We know that sects of the pre-Christian Irish believed there was another world – and Underworld where a parallel civilization (often linked to enchantments) lived. They believed there were openings where the inhabitants of the other world came and went between worlds – thin places. Legends of fairy forts or nodes where passage between worlds was possible were known as thin places or enchanted places….<snip>…..The thin places concept was a part of the pre-Christian or pagan charism and these beliefs or sensitivities – existed prior to the Celts. The concept is rejected by many of the present day Christian communities, often being linked to “new age” heathenism. (From an article by Samir Selmanovic refuting Richard Rohr’s claim that “thin places” come from Celtic Christianity, that is no longer online)
“Thin places” are similar to the occult idea of the “veil between life and death,” and similar to the pagan concept of a “veil between this world and the next.” There is no physical, factual, or biblical basis for this notion. The only reasonable conclusion is that this view of a thin place seeped from paganism into Celtic Christianity.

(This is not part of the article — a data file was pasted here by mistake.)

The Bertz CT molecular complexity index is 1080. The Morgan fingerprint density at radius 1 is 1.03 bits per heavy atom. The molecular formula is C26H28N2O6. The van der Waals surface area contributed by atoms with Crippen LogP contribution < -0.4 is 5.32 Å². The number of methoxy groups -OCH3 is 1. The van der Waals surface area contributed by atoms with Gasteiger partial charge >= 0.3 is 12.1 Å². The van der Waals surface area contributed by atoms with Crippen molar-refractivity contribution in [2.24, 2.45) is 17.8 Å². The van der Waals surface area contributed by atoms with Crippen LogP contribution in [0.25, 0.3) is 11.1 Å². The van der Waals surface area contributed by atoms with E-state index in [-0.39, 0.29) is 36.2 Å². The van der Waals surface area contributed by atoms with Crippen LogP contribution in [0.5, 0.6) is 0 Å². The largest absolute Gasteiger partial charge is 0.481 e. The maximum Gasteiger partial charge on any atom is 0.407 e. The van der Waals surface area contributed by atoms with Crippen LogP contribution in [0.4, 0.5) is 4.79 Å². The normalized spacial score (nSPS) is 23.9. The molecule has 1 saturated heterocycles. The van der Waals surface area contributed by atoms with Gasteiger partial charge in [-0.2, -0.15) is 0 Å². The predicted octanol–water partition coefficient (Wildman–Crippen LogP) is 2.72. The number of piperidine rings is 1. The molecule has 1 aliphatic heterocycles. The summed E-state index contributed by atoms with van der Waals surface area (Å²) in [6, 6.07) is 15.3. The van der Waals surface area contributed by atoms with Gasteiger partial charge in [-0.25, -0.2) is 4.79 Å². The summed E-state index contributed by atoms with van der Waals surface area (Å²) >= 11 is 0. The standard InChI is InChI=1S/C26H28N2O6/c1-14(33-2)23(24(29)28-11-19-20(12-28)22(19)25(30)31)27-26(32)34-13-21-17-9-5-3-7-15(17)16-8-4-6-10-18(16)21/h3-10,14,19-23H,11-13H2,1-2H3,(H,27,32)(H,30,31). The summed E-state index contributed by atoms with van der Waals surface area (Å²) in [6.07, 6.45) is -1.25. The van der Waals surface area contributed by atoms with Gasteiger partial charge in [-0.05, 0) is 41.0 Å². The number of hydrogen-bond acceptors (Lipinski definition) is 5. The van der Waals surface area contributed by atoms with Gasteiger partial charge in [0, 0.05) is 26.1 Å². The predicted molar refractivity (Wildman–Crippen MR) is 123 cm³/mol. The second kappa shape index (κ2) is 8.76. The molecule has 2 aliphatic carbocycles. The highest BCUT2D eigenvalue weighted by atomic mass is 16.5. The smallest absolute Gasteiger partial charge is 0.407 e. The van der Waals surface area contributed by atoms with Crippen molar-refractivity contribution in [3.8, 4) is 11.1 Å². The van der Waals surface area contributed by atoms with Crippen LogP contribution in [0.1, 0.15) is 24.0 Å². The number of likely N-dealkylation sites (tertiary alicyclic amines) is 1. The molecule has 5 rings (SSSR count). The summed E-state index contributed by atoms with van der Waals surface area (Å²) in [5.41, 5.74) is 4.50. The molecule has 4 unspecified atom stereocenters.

The veil is said to “grow diaphanous” so that one can actually “cross over” somehow into God’s presence. This would imply that in certain places one cannot cross into God’s presence due to the lack of “thinness” in that place. On what basis is that even logical? Must one be in a “thin” place to be in God’s presence or to get spiritual blessings? This can become a worship of a physical place.

 The True Veil

I view the so-called “thin place” and the “veil” of thin places is a counterfeit to another veil.
Prior to Christ’s atonement on the cross, those who believed in the true God relied on the high priest, who entered the Holy of Holies in the Tabernacle (and later the Temple) once a year, to go before God’s presence and ask for forgiveness of his sins and the people’s sins. This was the solemn Day of Atonement.
The Holy of Holies was separated from the rest of the Tabernacle/Temple by a massive veil or curtain about 60 feet in height, 30 feet in width, and, according to talmudic sources, about 4 inches thick (but this is not in Scripture so we cannot be sure).
But at the moment of Jesus’ death on the cross, this huge, heavy veil tore from top to bottom, an act that could not have resulted from anyone but God.